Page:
Outsourcing case goes to high court

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Outsourcing case goes to high court

In HR Link 112/99we reported the decision of the Full Court of the Federal Court in Finance Sector Union of Australia v PP Consultants Pty Ltd [1999] FCA 1251 (10 September 1999).

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In HR Link 112/99we reported the decision of the Full Court of the Federal Court in Finance Sector Union of Australia v PP Consultants Pty Ltd [1999] FCA 1251 (10 September 1999). In that decision the Court determined that in transmission of a business, the term "part of a business" may be broadly considered to denote a set of activities that made up an identifiable portion of the total activities of a business. It was also determined that in identifying the existence of a transmission of business, it is not important to consider the nature of the transaction between the "old" and "new" employer, rather what is important is the degree of identity between the activities carried out by the two employers. On 14 April 2000, PP Consultants sought special leave of the High Court to appeal the Full Court decision.

Background

Central to this matter is the question of whether s149(1)(d) of the Workplace Relations Act 1996, binds PP Consultants to an award in respect of the employment of an employee. In September 1997 a Bank closed its branch in Byron Bay. To service customers, the Bank entered into an agreement with a local pharmacy (PP Consultants). The pharmacy was to collect deposits on behalf of the Bank; open accounts; make loan referrals; transact withdrawals and monitor the operation of an ATM.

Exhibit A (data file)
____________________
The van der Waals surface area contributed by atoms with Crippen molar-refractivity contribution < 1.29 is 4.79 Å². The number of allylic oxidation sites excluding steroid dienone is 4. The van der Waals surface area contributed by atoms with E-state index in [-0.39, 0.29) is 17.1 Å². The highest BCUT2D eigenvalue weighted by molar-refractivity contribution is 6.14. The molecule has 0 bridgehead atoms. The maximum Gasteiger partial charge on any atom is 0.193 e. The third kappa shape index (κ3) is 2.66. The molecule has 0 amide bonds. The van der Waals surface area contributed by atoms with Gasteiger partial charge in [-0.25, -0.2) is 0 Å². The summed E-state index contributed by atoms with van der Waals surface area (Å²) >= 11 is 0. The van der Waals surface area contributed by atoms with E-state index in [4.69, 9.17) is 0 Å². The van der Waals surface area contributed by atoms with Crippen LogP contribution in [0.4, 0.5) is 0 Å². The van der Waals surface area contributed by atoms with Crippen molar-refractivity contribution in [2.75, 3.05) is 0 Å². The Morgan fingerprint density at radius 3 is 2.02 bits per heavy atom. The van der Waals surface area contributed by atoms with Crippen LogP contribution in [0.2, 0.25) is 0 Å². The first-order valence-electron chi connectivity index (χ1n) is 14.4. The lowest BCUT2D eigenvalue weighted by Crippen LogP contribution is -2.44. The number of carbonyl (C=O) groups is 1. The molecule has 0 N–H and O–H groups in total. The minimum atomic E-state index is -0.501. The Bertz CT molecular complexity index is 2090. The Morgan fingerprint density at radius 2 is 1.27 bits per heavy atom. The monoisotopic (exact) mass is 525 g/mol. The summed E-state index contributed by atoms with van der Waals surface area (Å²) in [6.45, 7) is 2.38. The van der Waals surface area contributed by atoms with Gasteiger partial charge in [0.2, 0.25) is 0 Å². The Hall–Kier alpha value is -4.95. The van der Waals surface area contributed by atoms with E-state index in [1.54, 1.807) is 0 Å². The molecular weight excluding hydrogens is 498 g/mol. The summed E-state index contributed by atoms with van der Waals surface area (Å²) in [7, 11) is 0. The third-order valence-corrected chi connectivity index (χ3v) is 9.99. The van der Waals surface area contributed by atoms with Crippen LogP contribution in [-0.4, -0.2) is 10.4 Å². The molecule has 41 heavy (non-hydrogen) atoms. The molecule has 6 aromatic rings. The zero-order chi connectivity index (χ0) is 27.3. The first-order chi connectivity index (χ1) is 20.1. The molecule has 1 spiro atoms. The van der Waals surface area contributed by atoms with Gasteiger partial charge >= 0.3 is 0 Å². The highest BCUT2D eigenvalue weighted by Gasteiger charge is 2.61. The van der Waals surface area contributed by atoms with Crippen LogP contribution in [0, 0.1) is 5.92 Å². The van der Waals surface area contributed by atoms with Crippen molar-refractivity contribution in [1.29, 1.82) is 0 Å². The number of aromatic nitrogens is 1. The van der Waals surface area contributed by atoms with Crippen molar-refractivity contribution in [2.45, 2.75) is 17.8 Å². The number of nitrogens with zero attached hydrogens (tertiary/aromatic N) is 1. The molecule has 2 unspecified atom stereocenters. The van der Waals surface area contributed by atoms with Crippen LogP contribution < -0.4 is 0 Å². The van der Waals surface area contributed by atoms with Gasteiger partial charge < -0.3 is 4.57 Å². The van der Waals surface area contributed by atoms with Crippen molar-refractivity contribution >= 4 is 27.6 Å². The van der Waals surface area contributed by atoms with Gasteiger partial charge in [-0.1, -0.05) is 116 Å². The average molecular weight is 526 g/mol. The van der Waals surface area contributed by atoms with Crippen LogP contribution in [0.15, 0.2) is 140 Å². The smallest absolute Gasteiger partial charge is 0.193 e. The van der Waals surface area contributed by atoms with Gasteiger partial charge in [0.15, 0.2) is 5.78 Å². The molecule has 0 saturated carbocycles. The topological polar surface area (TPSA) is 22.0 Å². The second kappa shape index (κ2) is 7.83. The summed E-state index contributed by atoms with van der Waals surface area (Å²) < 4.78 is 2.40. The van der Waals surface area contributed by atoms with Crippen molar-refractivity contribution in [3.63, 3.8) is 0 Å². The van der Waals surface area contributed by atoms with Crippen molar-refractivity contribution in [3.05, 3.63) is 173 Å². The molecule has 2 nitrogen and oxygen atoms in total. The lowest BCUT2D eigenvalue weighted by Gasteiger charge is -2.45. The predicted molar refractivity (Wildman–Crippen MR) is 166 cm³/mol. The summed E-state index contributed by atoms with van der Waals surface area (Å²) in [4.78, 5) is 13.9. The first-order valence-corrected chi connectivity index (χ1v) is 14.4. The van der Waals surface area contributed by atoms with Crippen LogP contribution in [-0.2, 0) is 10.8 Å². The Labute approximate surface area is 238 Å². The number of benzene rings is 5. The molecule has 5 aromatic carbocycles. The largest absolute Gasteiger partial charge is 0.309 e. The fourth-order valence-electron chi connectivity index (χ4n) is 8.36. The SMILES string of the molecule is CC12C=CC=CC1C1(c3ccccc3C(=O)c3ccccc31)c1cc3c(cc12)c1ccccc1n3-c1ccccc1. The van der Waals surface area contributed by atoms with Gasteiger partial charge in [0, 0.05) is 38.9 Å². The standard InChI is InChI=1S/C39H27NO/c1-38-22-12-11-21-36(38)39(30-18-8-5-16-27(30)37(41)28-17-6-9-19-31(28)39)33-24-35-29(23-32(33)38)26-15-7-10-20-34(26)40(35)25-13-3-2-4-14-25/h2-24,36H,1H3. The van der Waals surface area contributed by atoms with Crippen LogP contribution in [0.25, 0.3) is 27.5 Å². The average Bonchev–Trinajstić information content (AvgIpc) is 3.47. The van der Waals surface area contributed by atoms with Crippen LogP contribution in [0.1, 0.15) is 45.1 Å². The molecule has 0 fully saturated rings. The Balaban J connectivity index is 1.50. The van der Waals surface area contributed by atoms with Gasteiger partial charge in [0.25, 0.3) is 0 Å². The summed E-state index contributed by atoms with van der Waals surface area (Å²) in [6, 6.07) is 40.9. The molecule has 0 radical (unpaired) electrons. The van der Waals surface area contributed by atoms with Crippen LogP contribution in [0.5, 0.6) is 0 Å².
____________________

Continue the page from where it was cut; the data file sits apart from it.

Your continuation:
Special Leave to Appeal

In the application for leave to appeal, PP Consultants argued that leave ought to be granted on a number of fronts:

 

  • The approach adopted by the Full Court was limited to a consideration of the identity of activities or work carried out by the two employers. PP Consultants submitted that the Full Court should have gone beyond the identity of work and examined issues relating to the nature of the transaction between the old and new employer, the nature of the commercial arrangement and the legal identity of the two entities.

  • The approach of the Full Court was largely founded upon the decision of the High Court in Re Australian Industrial Relations Commission; Ex parte Australian Transport Officers Federation (1990) 171 CLR 216 F.C. 90/049(the ATOF case). ATOFexamined the interpretation and application of union eligibility rules and as such focused upon whether there was a substantial identity between the old activities and the new activities. PP Consultants submitted that the ATOFcase ought to be distinguished from the present matter in that this matter did not concern union eligibility rules, but related to the notion of whether the identity of a business remained the same.

In response, the Finance Sector Union (the union) submitted that:

  • This was a matter that concerned the construction of s149(1)(d).

  • The ATOF case was based upon s61(d) of the old Conciliation and Arbitration Act 1904, which must be distinguished from its successor s149(1)(d).

  • The benefit derived under s149(1)(d) is greater than s61(d) in that it relates to "parts" of a business and in that it is a provision that is "Subject to any order of the Commission...".

The High Court (Gleeson CJ and Callinan J) believed there to be merit in PP Consultant's submission and accordingly granted special leave to appeal.

 

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